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YJAM Series: Making our Schools Safer for All Kids

Credit to U.S. Dept. of Education via Flickr (License)

Excellent schools are the foundation of a prosperous society where all people can succeed. A public school system that functions effectively for every child has the power to break the cycle of inter-generational poverty and open worlds of opportunity for all kids.  Education can mean the difference between employability and incarceration; research has shown that educational failure significantly increases an individual’s likelihood of engaging in delinquent or criminal behavior.[1] Better schools mean safer communities.

This is why it is so important that our schools operate to pull in, rather than push out, those kids who may be struggling to succeed. Unfortunately, the data show that all too often, the reverse is happening.  We’ve engineered a system where kids have been repeatedly pushed out of schools and towards the courts by inflexible policies and procedures that rely too heavily on suspension, expulsion, and police intervention.

Let’s be clear; we’re not talking about truly dangerous behavior.  In a recent speech, former U.S. Secretary of Education Arne Duncan emphasized that nationwide, as many as 95 percent of out-of-school suspensions are for nonviolent misbehavior—like being disruptive, acting disrespectfully, tardiness, profanity, and dress code violations. Kids need peaceful classrooms where they feel safe in order to learn.  But kids also need to remain in school in order to reap the benefits of education and turn problematic behaviors around.  Pushing young people out of school for minor offenses backfires by leading to higher rates of dropout[2] and  increased trouble with the law. Moreover, a two year study of 17,000 students showed that at schools with high suspension rates, even the students who were not suspended or expelled performed worse on academic testing.[3]

It also cannot be ignored that discipline rates are disparately applied to children of color even for the same offenses. Minority children are routinely disciplined at higher rates, though no evidence suggests they commit crimes or engage in school-based misbehavior at higher rates than white youth.[4]  These numbers hold true even for the very young; a 2014 report[5] by the U.S. Department of Education showed that black children represented 18% of total preschool enrollment, but 48% of those children received one or more out-of-school suspensions. This unequal treatment feeds directly into the disproportionate impact our justice systems have on people and communities of color.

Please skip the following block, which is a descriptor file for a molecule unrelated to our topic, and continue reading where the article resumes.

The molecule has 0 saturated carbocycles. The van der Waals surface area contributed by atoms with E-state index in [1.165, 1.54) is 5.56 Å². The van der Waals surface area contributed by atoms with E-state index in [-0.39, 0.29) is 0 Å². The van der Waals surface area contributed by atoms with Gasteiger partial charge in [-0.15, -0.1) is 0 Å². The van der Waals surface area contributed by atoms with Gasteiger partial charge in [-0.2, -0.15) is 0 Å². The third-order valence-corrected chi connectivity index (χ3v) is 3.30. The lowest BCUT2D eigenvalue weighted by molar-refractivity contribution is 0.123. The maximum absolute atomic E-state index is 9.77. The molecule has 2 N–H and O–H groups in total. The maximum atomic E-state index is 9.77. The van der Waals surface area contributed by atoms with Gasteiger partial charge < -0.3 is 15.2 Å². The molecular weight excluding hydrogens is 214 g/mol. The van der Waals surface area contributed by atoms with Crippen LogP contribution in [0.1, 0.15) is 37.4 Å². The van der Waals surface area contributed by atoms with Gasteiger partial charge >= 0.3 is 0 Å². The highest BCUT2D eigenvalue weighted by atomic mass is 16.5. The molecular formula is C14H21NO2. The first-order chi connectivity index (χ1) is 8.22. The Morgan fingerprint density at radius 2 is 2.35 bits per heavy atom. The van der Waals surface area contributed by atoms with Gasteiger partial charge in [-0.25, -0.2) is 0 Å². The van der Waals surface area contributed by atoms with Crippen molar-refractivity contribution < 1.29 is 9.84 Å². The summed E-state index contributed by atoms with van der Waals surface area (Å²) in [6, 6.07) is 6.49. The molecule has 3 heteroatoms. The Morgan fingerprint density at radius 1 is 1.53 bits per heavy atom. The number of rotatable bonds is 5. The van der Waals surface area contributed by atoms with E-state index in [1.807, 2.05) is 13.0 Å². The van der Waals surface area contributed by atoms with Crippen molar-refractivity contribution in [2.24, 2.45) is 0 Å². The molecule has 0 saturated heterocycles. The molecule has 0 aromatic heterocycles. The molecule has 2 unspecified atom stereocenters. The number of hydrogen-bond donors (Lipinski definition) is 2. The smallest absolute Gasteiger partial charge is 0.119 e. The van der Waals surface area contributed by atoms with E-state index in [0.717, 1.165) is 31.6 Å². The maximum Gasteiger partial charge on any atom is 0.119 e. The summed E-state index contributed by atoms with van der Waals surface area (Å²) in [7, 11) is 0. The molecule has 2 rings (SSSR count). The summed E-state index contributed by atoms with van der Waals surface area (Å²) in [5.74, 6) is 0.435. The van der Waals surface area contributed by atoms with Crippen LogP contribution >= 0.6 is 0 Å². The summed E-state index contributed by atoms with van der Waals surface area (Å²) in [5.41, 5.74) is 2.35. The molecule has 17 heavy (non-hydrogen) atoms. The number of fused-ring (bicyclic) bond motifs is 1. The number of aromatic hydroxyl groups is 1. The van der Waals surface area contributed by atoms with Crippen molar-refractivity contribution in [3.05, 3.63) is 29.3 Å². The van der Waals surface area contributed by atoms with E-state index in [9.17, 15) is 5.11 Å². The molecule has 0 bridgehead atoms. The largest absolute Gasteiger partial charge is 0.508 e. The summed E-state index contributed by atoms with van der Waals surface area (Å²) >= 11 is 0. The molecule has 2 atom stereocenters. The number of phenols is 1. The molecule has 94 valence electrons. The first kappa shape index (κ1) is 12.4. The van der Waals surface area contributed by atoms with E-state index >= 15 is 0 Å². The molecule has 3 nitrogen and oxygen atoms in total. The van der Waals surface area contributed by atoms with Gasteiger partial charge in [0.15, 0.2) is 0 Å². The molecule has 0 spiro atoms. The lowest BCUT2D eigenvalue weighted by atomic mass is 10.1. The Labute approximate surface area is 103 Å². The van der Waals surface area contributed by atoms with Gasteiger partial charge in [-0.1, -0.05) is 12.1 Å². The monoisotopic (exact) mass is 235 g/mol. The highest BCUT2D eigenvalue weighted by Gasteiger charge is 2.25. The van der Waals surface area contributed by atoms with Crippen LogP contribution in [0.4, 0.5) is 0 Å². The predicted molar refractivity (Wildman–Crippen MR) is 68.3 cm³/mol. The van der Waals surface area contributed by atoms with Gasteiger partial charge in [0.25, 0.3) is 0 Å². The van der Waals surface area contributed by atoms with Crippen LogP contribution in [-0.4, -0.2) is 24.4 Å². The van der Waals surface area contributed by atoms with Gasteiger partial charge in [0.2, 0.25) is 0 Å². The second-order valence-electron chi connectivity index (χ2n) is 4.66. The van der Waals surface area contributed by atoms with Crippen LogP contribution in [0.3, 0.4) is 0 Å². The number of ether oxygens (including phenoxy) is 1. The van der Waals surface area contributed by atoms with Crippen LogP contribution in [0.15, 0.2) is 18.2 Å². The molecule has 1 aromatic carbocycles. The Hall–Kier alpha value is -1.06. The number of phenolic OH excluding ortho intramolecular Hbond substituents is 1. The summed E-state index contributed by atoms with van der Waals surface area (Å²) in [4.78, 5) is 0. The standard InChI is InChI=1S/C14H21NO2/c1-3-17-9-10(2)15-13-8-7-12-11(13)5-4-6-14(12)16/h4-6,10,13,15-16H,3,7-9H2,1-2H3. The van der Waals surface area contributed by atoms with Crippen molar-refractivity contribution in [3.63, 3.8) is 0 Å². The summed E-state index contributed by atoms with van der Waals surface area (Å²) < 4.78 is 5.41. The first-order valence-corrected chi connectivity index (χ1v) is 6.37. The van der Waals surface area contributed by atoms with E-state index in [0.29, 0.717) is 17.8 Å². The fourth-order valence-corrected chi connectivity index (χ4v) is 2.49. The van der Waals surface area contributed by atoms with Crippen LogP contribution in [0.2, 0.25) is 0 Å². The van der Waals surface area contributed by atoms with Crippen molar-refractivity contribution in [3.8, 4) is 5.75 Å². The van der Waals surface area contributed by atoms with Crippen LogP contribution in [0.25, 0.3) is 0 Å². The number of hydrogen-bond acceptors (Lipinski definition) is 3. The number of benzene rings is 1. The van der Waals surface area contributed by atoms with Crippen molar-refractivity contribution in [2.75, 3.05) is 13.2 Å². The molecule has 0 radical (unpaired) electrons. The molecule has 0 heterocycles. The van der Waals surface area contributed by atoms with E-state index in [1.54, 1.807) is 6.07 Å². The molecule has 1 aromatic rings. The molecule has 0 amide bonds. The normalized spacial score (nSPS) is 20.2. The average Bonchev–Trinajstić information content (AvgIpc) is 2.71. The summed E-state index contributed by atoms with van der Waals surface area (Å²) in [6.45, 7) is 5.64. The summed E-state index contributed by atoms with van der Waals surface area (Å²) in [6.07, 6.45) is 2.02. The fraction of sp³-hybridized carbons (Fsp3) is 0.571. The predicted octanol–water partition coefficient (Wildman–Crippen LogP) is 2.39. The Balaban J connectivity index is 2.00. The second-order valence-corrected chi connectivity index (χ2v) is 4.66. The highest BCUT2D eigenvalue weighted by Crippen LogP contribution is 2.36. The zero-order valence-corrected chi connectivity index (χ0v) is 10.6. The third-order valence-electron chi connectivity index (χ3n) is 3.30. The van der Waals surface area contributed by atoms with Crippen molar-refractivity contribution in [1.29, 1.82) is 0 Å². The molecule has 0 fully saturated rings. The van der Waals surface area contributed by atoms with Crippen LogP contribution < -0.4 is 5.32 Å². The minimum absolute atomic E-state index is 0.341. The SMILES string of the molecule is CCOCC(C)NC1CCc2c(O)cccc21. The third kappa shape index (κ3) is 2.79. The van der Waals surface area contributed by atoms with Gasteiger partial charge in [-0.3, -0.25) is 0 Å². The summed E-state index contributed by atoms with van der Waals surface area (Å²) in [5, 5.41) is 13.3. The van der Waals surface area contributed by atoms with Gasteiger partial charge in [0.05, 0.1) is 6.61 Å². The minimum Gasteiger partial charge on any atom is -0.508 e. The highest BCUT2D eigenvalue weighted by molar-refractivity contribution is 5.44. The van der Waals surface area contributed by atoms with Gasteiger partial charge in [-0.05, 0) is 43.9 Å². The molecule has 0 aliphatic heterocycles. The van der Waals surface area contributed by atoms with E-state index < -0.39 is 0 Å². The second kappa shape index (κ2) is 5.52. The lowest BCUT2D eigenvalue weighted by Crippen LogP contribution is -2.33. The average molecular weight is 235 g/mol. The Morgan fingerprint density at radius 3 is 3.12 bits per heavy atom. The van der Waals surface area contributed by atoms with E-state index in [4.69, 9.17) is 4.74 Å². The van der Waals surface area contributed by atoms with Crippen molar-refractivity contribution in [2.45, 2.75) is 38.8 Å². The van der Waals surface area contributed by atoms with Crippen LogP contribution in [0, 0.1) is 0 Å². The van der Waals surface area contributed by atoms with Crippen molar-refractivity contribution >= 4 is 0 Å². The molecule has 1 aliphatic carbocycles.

So what is the answer? Across the country, school districts are taking a hard look at the policies and procedures that have brought us to the status quo. Perhaps unsurprisingly, the research shows that relationships are what matter in improving student behavior and increasing safety.  Strong relationships of trust between teachers, parents, students, and principals are a better predictor of school safety than neighborhood crime or poverty.  Implementing restorative justice in schools reduces suspensions and serious behavioral incidents dramatically.[6]  Responding to student misbehavior through a responsive lens and seeking solutions to root causes of behavior builds trust between teacher and student, and contributes to an expectation that each child in the room deserves to be there.

We need our schools to function for all our kids.  Educators are powerful agents of change, and when we address the inequalities in our system, we will all reap the benefit of a safer, happier community.

 


[1] For instance, on average, state prisoners have achieved only a 10th grade education and about 70% have no high school diploma. http://www. mitpressjournals.org/doi/pdf/10.1162/DAED_a_00019

[2] One longitudinal study showed that being suspended even once in 9th grade, controlling for other factors, is associated with a 20% increase in dropping out. See http://www.njjn.org/uploads/digital-library/OSF_Discipline-Disparities_Disparity_NewResearch_3.18.14.pdf

[4] See link in footnote 2 above, page 2.

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